Topic:   GOVERNMENT ORDERS
Subtopic:   MOTION TO ADJOURN UNDER S.O. 26 LABOUR CONDITIONS LONGSHOREMEN'S STRIKE-EFFECT ON FEED GRAIN SUPPLIES
Full View Permalink

April 16, 1975

Mr. Cote:

If he had let me finish, I would have told him that I was not accusing him. I was saying what I would have wanted at the time. Now I think that he may have the chance soon to convince his colleagues to support us so that we may be unanimous in the agriculture committee. In reply to the hon. member for Lotbiniere (Mr. Fortin) I would say that if we were not so efficient, they would have increased their representation in the last elections. It is in the province of Quebec that farmers told us that we were capable, us Liberals, that we had the best solutions. The people said so, not us.

Mr. Speaker, I want to talk about the possibility of agriculture in eastern Canada relying on at least 10 million bushels of wheat from the Wheat Board which has them available for international trade and supplies for internal consumption in eastern Canada. But the Canadian Wheat Board sees to it that there are available supplies and means of transport for shipping it in eastern Canada and in the four corners of the country.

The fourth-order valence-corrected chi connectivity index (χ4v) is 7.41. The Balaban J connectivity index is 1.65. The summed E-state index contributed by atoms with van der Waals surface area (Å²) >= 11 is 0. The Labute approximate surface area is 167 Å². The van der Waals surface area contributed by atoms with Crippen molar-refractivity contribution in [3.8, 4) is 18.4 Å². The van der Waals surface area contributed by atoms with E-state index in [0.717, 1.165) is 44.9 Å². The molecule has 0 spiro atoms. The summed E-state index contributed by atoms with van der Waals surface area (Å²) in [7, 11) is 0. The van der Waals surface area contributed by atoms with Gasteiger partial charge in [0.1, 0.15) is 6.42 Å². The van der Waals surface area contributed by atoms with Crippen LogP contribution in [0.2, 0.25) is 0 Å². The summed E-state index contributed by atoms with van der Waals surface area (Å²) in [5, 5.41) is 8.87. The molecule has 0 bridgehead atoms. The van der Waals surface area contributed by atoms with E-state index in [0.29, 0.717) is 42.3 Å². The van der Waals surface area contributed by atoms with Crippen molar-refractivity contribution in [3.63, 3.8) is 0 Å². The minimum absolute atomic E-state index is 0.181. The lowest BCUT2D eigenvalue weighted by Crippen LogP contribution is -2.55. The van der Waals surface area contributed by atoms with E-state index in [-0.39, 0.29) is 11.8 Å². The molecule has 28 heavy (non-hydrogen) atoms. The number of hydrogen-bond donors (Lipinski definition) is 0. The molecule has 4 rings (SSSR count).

So, in support of what my hon. colleague from Gatineau (Mr. Clermont) and the other one from Portneuf (Mr. Bussieres) are saying, this problem has been existing for three years now. Two years ago the grain handlers began to strike in the fall. Last year we were concerned with petroleum. This year we are not having quite the same problem, but we fear a shortage. Farmers have that feeling even if there is still grain in eastern Canada. Such fears, such apprehensions encourage speculation from dealers.